Saturday, April 05, 2008

the long lost tale of cincinnati's subway.

since writing my past post on mass transit, i became quite curious about the status of Cincinnati Subway system, which i had been hearing about for years. i came across a couple of VERY interesting sources of information. rather than try to recount any of this, i'd rather provide some excerpts, from what i would claim is the most detailed online account, by a fellow Cincinnati local w/ TONS of pics + maps:

"The subway was by all accounts a great idea and had nearly unanimous political and popular support. By a 6-1 margin, Cincinnatians supported a $6,000,000 bond issue in 1916 for construction of Scheme IV. But before bonds could be issued, the U.S. entered WWI in April 1917, and bonds were not permitted to be issued during the war. Several lawsuits after the war challenged the bond issue, delayed canal draining until 1919, and delayed actual construction until January 1920. Because of post-war inflation $6,000,000 was inadequate to complete Scheme IV as originally planned, and so planners devised "Modification H", which reduced the line's number of suburban tunnels and changed station locations in a money saving effort."
"Construction began in January 1920 and proceeded in phases until 1925, when the $6 million was exhausted. A two mile subway tunnel in the canal trench, three short suburban tunnels, seven miles of above ground grading, dozens of overpasses, and numerous under and above ground stations had been completed. This nine mile stretch of the Rapid Transit Loop was complete and ready for service with the exception of track, rolling stock, electrical equipment, and station finishing. Underground stations were built at Race St., Liberty St., Brighton's Corner, and set-backs for another at Linn St. (Mohawk's Corner). This station was not to have operated initially. Above ground stations were built at Marshall Ave., Ludlow Ave. (south end of the viaduct), and Clifton Ave. Planned above ground stations at Vine St. (St. Bernard), Montgomery Rd., Forest Ave., and Madison Rd. were not built. 1.5 miles of right-of-way were secured from the Forest Ave. station location to Madison Rd. in Oakley, however no grading was done on this section. $1,300,000 was needed for the track, rolling stock, station finishing, electrical equipment, and a storage and service yard to put the completed section into service. Short stubs from the finished canal subway to Walnut St. were built, but much more money was needed to complete the half mile Walnut St. tunnel and Fountain Square Station. Fountain Square was expected to be the origin and destination of 47% of all trips on the line. It was estimated that over $10 million was necessary to complete both the Walnut St. tunnel and the eastern half of the originally planned loop."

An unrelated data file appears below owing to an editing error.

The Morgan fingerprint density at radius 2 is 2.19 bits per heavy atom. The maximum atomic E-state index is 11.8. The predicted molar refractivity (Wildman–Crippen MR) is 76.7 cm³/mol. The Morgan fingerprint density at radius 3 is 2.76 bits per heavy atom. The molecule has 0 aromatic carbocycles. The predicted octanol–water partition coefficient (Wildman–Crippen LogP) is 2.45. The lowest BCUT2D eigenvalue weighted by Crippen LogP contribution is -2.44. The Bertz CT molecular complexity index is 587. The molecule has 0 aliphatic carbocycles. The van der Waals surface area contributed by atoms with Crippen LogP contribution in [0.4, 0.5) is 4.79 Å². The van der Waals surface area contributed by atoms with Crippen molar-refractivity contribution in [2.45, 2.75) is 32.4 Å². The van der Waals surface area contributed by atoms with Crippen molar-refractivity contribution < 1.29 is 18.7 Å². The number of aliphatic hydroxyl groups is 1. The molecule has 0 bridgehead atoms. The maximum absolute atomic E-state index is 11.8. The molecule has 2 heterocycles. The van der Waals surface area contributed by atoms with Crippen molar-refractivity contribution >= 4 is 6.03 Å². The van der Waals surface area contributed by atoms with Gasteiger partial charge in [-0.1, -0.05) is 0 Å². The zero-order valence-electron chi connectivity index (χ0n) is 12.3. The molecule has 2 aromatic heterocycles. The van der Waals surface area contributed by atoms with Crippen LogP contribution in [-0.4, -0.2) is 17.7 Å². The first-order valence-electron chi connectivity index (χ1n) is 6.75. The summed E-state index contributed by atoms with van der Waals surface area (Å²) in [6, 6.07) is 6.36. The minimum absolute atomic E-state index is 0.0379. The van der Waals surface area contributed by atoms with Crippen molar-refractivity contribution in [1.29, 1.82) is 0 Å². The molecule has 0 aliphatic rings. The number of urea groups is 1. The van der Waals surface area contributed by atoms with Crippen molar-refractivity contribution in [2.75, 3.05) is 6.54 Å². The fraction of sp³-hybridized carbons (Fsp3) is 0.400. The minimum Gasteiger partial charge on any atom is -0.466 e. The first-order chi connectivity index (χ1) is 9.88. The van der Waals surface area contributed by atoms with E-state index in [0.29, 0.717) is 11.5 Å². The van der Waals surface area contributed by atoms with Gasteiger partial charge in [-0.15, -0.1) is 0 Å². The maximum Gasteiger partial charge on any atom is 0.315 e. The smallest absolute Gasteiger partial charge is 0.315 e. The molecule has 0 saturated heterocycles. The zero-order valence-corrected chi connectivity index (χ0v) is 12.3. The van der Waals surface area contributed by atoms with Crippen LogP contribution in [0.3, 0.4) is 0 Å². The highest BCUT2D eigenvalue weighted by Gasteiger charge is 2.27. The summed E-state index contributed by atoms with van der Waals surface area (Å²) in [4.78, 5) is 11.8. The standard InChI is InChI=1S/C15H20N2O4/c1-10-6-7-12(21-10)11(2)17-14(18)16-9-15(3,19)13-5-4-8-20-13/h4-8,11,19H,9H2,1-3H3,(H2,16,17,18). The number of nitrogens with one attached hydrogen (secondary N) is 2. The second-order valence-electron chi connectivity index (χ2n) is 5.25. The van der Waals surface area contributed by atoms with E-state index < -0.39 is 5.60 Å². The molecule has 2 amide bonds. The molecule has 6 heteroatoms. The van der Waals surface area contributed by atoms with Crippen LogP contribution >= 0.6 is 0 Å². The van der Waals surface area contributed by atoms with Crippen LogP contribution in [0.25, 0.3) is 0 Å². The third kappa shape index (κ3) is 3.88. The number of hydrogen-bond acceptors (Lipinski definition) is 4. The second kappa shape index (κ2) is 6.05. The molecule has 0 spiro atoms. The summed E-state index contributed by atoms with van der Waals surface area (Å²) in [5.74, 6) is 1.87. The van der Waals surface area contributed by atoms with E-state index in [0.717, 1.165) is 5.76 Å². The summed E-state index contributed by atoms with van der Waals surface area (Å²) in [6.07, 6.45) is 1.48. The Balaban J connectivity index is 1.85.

"The southern half of Boston's Cambridge-Dorchester subway opened in 1925, the same year that the Cincinnati project was abandoned. The Cincinnati Rapid Transit Loop was designed to operate equipment identical to Boston's, and similarities in construction materials and styles can be seen. The Downtown Crossing and South Station stations in downtown Boston both have central support columns identical to those in Cincinnati's Brighton and Liberty St. stations. The Broadway station has an island platform with columns similar to Cincinnati's Race St. station. Between South Station and Broadway a tunnel leading to the line's old service yard features the same concrete construction and portal style as Cincinnati's various tunnel portals."